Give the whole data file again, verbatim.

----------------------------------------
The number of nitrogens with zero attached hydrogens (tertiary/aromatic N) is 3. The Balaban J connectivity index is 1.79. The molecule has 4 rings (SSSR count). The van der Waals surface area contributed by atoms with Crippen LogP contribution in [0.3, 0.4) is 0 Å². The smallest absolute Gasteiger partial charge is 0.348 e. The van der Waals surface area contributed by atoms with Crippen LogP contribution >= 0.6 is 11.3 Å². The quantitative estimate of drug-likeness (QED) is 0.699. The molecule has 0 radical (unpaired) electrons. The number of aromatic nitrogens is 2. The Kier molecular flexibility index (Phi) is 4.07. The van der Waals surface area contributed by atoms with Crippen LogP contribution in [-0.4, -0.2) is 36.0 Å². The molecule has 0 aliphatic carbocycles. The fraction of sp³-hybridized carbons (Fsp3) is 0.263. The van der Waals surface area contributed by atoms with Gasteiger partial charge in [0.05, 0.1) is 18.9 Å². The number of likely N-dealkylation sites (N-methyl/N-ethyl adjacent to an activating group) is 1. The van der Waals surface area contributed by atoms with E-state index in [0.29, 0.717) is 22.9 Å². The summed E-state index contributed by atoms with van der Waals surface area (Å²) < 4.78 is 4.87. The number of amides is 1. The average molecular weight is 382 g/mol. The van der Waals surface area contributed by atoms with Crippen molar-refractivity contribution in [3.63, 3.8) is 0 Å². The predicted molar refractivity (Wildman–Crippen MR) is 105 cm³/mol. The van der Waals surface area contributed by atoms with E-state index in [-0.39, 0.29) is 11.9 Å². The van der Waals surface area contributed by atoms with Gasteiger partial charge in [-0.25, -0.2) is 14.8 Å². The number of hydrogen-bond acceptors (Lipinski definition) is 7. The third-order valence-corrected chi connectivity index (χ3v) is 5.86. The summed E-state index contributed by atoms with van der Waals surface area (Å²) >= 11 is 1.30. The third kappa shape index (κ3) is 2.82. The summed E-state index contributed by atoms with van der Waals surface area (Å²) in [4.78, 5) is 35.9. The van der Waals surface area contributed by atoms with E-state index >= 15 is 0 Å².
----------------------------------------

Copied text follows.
The number of nitrogens with zero attached hydrogens (tertiary/aromatic N) is 3. The Balaban J connectivity index is 1.79. The molecule has 4 rings (SSSR count). The van der Waals surface area contributed by atoms with Crippen LogP contribution in [0.3, 0.4) is 0 Å². The smallest absolute Gasteiger partial charge is 0.348 e. The van der Waals surface area contributed by atoms with Crippen LogP contribution >= 0.6 is 11.3 Å². The quantitative estimate of drug-likeness (QED) is 0.699. The molecule has 0 radical (unpaired) electrons. The number of aromatic nitrogens is 2. The Kier molecular flexibility index (Phi) is 4.07. The van der Waals surface area contributed by atoms with Crippen LogP contribution in [-0.4, -0.2) is 36.0 Å². The molecule has 0 aliphatic carbocycles. The fraction of sp³-hybridized carbons (Fsp3) is 0.263. The van der Waals surface area contributed by atoms with Gasteiger partial charge in [0.05, 0.1) is 18.9 Å². The number of likely N-dealkylation sites (N-methyl/N-ethyl adjacent to an activating group) is 1. The van der Waals surface area contributed by atoms with E-state index in [0.29, 0.717) is 22.9 Å². The summed E-state index contributed by atoms with van der Waals surface area (Å²) < 4.78 is 4.87. The number of amides is 1. The average molecular weight is 382 g/mol. The van der Waals surface area contributed by atoms with Crippen molar-refractivity contribution in [3.63, 3.8) is 0 Å². The predicted molar refractivity (Wildman–Crippen MR) is 105 cm³/mol. The van der Waals surface area contributed by atoms with E-state index in [-0.39, 0.29) is 11.9 Å². The van der Waals surface area contributed by atoms with Gasteiger partial charge in [-0.25, -0.2) is 14.8 Å². The number of hydrogen-bond acceptors (Lipinski definition) is 7. The third-order valence-corrected chi connectivity index (χ3v) is 5.86. The summed E-state index contributed by atoms with van der Waals surface area (Å²) >= 11 is 1.30. The third kappa shape index (κ3) is 2.82. The summed E-state index contributed by atoms with van der Waals surface area (Å²) in [4.78, 5) is 35.9. The van der Waals surface area contributed by atoms with E-state index >= 15 is 0 Å².